2. Dan Davis says:

    Good article. I’m running my dehydrator right now with another 2lbs of eye of round using Alton Brown’s marinade off the Food Network site.

    If you’re looking for an inexpensive and decent dehydrator, check Amazon for the Presto 06301.It comes with a bunch of trays, but you can buy more to stack on top. The trays fit together really well. It’s round, so the drying air is well circulated. It’s got a great digital interface, with timer (both count-down and elapsed use) and temp scales easy to adjust. I used my ThermoPen to check a container of water in the unit for temp changes at all settings (also a great way to get that plastic smell out of the unit before actually using it to dry food), and the temps were only off by about 2-3 degrees at each setting across the board. Although you can’t recalibrate the thermostat, it’s easy enough to just add this to the stated temp. At least it’s consistent!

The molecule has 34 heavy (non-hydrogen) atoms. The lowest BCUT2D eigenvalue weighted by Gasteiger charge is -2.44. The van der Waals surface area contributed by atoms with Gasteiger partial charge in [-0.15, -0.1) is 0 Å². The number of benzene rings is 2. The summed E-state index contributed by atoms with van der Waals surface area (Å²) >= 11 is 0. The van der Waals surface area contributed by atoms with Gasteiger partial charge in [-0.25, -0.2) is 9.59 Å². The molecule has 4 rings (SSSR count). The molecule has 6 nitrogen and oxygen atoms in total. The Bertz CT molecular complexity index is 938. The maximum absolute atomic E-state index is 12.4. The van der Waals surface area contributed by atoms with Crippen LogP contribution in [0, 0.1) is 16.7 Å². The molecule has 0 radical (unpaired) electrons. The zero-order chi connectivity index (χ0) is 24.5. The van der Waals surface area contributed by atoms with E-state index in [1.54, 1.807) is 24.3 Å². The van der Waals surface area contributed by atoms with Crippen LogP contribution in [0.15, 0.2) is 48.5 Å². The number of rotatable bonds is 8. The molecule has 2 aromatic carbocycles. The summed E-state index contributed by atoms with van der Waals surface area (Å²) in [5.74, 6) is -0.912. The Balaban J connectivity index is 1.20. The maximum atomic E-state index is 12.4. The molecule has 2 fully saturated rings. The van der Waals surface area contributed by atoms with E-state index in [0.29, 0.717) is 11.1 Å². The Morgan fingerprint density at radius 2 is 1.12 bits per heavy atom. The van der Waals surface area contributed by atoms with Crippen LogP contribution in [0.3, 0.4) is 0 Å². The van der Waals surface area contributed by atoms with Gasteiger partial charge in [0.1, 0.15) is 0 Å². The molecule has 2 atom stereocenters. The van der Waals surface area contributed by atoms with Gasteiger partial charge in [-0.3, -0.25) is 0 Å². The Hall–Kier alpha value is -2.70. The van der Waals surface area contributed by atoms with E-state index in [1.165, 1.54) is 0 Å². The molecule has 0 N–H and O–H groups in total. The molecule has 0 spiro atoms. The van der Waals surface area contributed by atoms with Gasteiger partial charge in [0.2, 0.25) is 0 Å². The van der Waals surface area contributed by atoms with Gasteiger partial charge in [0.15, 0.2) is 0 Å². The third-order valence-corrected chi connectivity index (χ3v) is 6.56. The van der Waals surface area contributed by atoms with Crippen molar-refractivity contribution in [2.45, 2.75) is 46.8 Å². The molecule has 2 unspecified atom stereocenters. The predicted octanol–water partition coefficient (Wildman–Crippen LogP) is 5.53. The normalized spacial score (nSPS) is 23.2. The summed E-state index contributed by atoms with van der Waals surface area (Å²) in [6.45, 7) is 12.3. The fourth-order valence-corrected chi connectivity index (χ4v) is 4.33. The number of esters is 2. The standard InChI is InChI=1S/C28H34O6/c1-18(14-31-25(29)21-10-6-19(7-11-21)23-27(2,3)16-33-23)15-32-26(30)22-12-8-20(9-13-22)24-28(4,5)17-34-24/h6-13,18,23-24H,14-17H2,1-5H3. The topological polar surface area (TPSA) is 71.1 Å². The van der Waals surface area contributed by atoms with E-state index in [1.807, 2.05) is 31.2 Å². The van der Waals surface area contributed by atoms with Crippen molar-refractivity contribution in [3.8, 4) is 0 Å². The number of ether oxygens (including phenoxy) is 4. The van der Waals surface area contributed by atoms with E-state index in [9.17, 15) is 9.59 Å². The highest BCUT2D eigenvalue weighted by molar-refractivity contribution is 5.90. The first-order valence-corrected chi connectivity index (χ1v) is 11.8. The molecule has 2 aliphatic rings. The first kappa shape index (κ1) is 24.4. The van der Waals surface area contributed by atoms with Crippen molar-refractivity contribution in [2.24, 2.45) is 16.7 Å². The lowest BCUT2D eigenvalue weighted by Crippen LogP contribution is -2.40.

This unit does 160F at the high end, and that’s where you want to do your jerky. I’ve seen sites say 135F for longer, but you need to get the meat to that higher heat point if you’re going to skip the oven “curing” step (actually, putting the wet meat in the oven FIRST and bringing it to 160F is recommended by the USDA, and THEN putting the meat in the dehydrator at 135+F until it’s cracking but not breaking). If you’re using a meat ‘cure’ which has nitrites (not nitrATEs) in your marinade, you can safely skip the oven step, but I don’t like the taste of it. I’d rather take the risk. 🙂

  3. Mark Walker says: